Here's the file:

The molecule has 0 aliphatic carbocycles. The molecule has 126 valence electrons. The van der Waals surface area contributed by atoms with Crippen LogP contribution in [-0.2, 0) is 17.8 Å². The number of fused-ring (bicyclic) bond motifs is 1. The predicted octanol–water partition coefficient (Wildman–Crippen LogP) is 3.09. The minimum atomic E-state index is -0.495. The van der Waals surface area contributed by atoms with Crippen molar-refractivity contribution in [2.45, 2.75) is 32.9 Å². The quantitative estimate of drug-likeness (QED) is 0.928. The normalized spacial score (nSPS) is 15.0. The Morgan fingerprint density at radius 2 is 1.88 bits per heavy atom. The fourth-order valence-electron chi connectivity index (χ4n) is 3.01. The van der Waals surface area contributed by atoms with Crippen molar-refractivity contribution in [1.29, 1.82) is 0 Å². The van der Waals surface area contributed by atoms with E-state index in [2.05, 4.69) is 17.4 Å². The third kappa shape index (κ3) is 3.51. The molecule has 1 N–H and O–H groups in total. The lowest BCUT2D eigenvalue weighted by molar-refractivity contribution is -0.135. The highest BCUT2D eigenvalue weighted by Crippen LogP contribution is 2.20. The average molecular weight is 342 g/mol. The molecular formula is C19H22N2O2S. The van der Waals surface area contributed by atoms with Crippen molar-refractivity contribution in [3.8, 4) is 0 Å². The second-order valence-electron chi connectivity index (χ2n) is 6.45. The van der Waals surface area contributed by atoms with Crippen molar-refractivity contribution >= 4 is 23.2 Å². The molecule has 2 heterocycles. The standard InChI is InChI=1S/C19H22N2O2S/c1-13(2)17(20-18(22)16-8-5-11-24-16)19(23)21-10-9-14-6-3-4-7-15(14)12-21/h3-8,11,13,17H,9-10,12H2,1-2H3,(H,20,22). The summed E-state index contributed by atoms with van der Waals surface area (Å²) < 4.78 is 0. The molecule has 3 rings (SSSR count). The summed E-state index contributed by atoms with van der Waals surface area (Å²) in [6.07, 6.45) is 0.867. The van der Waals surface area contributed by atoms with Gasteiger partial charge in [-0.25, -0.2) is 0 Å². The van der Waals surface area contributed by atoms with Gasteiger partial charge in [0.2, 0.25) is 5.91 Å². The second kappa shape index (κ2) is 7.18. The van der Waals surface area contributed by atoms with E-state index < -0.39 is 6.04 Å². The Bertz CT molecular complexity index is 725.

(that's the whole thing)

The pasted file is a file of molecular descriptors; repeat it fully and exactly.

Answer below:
The molecule has 0 aliphatic carbocycles. The molecule has 126 valence electrons. The van der Waals surface area contributed by atoms with Crippen LogP contribution in [-0.2, 0) is 17.8 Å². The number of fused-ring (bicyclic) bond motifs is 1. The predicted octanol–water partition coefficient (Wildman–Crippen LogP) is 3.09. The minimum atomic E-state index is -0.495. The van der Waals surface area contributed by atoms with Crippen molar-refractivity contribution in [2.45, 2.75) is 32.9 Å². The quantitative estimate of drug-likeness (QED) is 0.928. The normalized spacial score (nSPS) is 15.0. The Morgan fingerprint density at radius 2 is 1.88 bits per heavy atom. The fourth-order valence-electron chi connectivity index (χ4n) is 3.01. The van der Waals surface area contributed by atoms with Crippen molar-refractivity contribution in [1.29, 1.82) is 0 Å². The van der Waals surface area contributed by atoms with E-state index in [2.05, 4.69) is 17.4 Å². The third kappa shape index (κ3) is 3.51. The molecule has 1 N–H and O–H groups in total. The lowest BCUT2D eigenvalue weighted by molar-refractivity contribution is -0.135. The highest BCUT2D eigenvalue weighted by Crippen LogP contribution is 2.20. The average molecular weight is 342 g/mol. The molecular formula is C19H22N2O2S. The van der Waals surface area contributed by atoms with Crippen molar-refractivity contribution in [3.8, 4) is 0 Å². The second-order valence-electron chi connectivity index (χ2n) is 6.45. The van der Waals surface area contributed by atoms with Crippen molar-refractivity contribution >= 4 is 23.2 Å². The molecule has 2 heterocycles. The standard InChI is InChI=1S/C19H22N2O2S/c1-13(2)17(20-18(22)16-8-5-11-24-16)19(23)21-10-9-14-6-3-4-7-15(14)12-21/h3-8,11,13,17H,9-10,12H2,1-2H3,(H,20,22). The summed E-state index contributed by atoms with van der Waals surface area (Å²) < 4.78 is 0. The molecule has 3 rings (SSSR count). The summed E-state index contributed by atoms with van der Waals surface area (Å²) in [6.07, 6.45) is 0.867. The van der Waals surface area contributed by atoms with Gasteiger partial charge in [-0.25, -0.2) is 0 Å². The van der Waals surface area contributed by atoms with Gasteiger partial charge in [0.2, 0.25) is 5.91 Å². The second kappa shape index (κ2) is 7.18. The van der Waals surface area contributed by atoms with E-state index < -0.39 is 6.04 Å². The Bertz CT molecular complexity index is 725.